Standards

“Get caught doing something right.”

I started working in the field of health care in 2006. I had a side-door entry, coming in through an administrative role. My experience of health care is from largely from the business perspective. Still, though I have no clinical skill myself, there’s a lot of overlap with the clinical world, specifically with staff.

I spend a lot of time working to recruit providers and nurses, to coordinate meetings, trainings, and arrange for temporary provider coverage. I write newsletters and policies and the occasional grant.

I swim in corporate email.

Sometimes it’s overwhelming…all the technology, regulation, terminology, bureaucracy, acronyms, staff changes, opinions, personalities…and that’s before patients are added to the mix…the world of the modern family practice clinic.

There are so many patient needs that this community addresses every day, with a shared commitment to ethical care and a standard of best practices.

In the midst of this busyness, there are lessons to be learned, lessons worth observing and passing on. In the whirlwind that envelopes the day-to-day of the clinic, these are the practices I believe in.

This list isn’t a standard for the delivery of health care; it’s a standard, period. You don’t have to be a health care worker to treat someone with dignity, and you can be a leader with great vision and skill even if you were first trained as a provider. These attributes are not incompatible. I’ve known people who exemplify the wonderful blend of compassionate care giver with a head for business and leadership.

These worlds, the often competing worlds of business and health care, overlap so much: they intermingle, and there is no separating them. Sometimes it is to the detriment of each. But it doesn’t have to be that way. We can all learn, and perhaps remove some of the cynicism in the process.

I have to believe it’s possible to bring out the best in each other. And with all the meaningless and trivial, there is actual good accomplished.

Here’s how you do it, pure and simple. Turns out, good business and good medicine have a lot in common.

  • People rise to their potential when they have clearly defined structure and expectations, and work in an environment of trust, integrity, and transparency.
  • Right makes might! Doing the right thing commands respect and gives moral authority. Leaders are most effective when they are respected. Respect is a product of living with character and integrity. (If you’re unsure about a decision you’re making, visualize yourself explaining your choice to someone you respect. If you can’t feel good about sharing your decision, you should probably reconsider.)
  • The greatest deficit in most organizations is at the leadership level. Leaders need to set the tone, remove barriers to success, then get out of the way.
  • Principles are timeless, process is not.
  • Promote an environment of creativity and thinking outside the box. When an idea has merit, it deserves recognition and promotion. But don’t get caught in the trap of thinking that because a decision or method has been accepted, it is set in stone. Leaders understand innovation is the balancing tool of structure. Great organizations regularly evaluate and adjust process.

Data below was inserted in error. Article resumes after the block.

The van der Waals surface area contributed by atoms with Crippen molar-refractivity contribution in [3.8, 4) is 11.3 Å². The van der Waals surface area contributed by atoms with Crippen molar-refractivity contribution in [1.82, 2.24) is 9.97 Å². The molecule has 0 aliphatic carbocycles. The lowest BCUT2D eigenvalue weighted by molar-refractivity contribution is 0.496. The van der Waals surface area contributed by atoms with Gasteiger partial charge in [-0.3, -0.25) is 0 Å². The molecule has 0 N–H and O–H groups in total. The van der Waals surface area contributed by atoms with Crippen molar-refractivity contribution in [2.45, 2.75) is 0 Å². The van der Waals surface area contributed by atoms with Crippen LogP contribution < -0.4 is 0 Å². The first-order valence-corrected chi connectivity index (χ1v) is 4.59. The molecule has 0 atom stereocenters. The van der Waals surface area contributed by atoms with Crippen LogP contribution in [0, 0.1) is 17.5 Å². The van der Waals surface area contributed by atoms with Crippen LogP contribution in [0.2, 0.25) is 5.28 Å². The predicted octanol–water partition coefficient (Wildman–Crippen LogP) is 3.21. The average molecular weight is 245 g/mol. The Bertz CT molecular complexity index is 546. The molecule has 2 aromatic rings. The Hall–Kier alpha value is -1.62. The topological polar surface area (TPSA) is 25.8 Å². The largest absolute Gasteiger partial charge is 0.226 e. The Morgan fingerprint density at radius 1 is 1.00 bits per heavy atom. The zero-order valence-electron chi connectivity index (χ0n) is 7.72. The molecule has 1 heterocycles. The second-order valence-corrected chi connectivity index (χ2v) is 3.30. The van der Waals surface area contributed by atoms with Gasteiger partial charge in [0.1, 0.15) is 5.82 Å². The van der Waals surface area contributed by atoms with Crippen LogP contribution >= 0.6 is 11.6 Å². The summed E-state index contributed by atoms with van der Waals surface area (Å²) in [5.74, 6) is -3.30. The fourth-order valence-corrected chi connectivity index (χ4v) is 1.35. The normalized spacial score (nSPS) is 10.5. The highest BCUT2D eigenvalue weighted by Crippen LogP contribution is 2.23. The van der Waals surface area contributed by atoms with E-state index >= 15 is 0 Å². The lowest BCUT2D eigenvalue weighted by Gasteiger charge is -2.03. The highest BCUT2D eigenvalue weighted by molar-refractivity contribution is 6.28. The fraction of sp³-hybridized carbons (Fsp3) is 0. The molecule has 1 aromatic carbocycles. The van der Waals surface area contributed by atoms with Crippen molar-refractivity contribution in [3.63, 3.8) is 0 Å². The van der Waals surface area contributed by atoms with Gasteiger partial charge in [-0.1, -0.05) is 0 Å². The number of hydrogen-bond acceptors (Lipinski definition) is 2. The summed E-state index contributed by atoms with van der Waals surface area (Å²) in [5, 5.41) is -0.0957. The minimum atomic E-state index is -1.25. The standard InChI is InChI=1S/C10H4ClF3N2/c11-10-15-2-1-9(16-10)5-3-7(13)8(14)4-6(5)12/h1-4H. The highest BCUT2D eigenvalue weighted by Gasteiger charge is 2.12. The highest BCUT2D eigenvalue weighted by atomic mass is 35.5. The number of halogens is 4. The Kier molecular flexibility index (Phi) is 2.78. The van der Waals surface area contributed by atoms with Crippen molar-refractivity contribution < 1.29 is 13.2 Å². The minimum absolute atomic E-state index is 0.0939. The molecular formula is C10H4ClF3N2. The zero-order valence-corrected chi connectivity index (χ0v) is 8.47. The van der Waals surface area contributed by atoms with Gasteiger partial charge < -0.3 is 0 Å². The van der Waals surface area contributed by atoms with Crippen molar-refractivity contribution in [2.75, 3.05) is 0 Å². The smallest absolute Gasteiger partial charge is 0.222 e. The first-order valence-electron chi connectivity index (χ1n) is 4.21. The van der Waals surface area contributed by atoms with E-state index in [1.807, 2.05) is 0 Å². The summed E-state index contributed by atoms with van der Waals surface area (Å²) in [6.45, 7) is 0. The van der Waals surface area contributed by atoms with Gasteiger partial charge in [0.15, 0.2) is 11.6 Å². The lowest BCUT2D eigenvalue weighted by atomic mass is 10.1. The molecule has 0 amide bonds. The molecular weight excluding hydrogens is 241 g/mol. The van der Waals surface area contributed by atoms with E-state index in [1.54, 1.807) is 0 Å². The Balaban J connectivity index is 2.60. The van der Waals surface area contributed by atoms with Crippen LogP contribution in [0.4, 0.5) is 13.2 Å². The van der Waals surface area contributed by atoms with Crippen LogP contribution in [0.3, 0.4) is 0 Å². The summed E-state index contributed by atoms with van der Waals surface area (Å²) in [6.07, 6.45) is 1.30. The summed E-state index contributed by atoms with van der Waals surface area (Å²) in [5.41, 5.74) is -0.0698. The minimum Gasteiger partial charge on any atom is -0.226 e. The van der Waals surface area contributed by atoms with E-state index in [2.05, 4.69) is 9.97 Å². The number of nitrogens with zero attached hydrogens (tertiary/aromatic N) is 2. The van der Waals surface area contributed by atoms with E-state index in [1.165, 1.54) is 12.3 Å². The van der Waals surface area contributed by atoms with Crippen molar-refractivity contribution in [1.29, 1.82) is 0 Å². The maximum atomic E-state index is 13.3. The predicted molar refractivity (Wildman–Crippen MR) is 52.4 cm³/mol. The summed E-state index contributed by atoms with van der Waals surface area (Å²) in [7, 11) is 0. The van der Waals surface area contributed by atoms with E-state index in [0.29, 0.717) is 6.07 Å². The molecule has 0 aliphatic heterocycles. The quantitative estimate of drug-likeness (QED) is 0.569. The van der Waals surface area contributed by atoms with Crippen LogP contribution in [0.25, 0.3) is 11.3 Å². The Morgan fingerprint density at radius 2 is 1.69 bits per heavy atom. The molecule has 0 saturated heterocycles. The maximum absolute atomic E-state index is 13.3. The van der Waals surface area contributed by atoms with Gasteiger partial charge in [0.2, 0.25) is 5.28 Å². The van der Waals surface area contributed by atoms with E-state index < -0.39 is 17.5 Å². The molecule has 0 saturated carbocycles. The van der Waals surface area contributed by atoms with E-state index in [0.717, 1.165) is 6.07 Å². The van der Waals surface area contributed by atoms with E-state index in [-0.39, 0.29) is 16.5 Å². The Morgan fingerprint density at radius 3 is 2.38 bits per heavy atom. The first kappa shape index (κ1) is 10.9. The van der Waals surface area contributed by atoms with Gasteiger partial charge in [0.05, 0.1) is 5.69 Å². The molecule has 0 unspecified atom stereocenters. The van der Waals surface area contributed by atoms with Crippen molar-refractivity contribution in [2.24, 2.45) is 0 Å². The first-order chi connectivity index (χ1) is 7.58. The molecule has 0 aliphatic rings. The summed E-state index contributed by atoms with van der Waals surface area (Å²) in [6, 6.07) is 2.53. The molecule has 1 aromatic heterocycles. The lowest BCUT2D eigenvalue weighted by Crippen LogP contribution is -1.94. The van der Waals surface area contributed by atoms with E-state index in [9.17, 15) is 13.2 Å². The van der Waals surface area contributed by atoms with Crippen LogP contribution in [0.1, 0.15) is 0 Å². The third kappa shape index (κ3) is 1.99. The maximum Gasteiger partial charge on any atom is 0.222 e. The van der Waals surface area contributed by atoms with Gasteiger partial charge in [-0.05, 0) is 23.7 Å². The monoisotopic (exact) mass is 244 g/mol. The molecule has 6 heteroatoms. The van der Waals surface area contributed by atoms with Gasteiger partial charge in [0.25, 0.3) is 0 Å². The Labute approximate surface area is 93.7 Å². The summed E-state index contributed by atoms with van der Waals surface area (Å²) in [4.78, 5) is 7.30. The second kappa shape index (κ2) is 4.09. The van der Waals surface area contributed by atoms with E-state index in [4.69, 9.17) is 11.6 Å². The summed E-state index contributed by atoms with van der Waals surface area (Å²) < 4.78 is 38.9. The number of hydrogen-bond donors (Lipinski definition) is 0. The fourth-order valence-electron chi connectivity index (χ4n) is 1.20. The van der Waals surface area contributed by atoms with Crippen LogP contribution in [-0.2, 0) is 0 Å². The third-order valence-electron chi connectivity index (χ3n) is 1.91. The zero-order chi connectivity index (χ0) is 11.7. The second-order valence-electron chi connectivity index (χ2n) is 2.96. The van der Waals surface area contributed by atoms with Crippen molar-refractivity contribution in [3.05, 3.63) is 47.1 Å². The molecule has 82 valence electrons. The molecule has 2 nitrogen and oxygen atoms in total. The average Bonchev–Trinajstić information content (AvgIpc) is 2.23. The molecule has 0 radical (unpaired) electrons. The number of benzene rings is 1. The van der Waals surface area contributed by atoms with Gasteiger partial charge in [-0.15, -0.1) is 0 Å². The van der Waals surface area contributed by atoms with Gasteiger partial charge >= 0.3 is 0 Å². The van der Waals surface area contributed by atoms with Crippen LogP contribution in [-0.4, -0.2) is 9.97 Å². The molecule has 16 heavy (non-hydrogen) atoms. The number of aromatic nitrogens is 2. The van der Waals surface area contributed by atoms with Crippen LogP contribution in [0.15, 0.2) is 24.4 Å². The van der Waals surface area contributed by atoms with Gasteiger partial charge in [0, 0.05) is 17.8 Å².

• Do one thing at a time. Focus! Concentrating on one thing at a time is actually more productive than multi-tasking.
  • Define the problem. When something is not working, take the time to get to the bottom of the issue. Sometimes the most obvious difficulty is only a symptom of a greater problem.
  • When you’re problem solving, listen and then ask questions. Survey everyone involved. The perspective of an entry-level employee may be just as valid as the opinion of a department head. People with different roles in an organization have very different insights into how things work, and every point of view is important.
  • Separate noise from the real issues. Sometimes people are just focused on the drama, rather than the root cause. If you correct root causes, the noise will usually go away.
  • Change is inevitable. No individual, position, or process will last forever. Change can be unsettling, but it can also be refreshing.
  • Acknowledge mistakes. Apologize when necessary. Be gracious when someone apologizes to you. Set the example.
  • Express ideas as simply as you can. Be direct. Don’t use “corporate speak.” Simple is best, and people know when they’re being patronized with a lot of flowery words.
  • Promote an atmosphere of calm. Chaos is unsettling and leads to loss of productivity. People do not thrive in an atmosphere of uncertainty.
  • Promote a positive environment. Discourage gossip. Catch people doing something right. Reward that. Honor that.
  • Give honest value and treat people fairly, and both you and your organization will reap the rewards. Perhaps not every time, but in time. Plus, doing the right thing has an impact on the doer. As Abraham Lincoln said, “When I do good, I feel good. When I do bad, I feel bad.”
  • What you reward, you repeat. What you permit, you promote. Set the tone, and most people will rise to the expectation.

I’ve sometimes been accused of being idealistic. Well, I’ll take that. I would rather have high hopes and expectations than weary cynicism.

Find your brave.

Go forth and slay dragons. Get caught doing the right thing.

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2 thoughts on “Standards

  1. Hi Sheila,
    I really love this. I work as Human Resource Director in a hospital, and with your permission, I’d love to share this at our next department head meeting.

    Thanks,
    Becky

    Like

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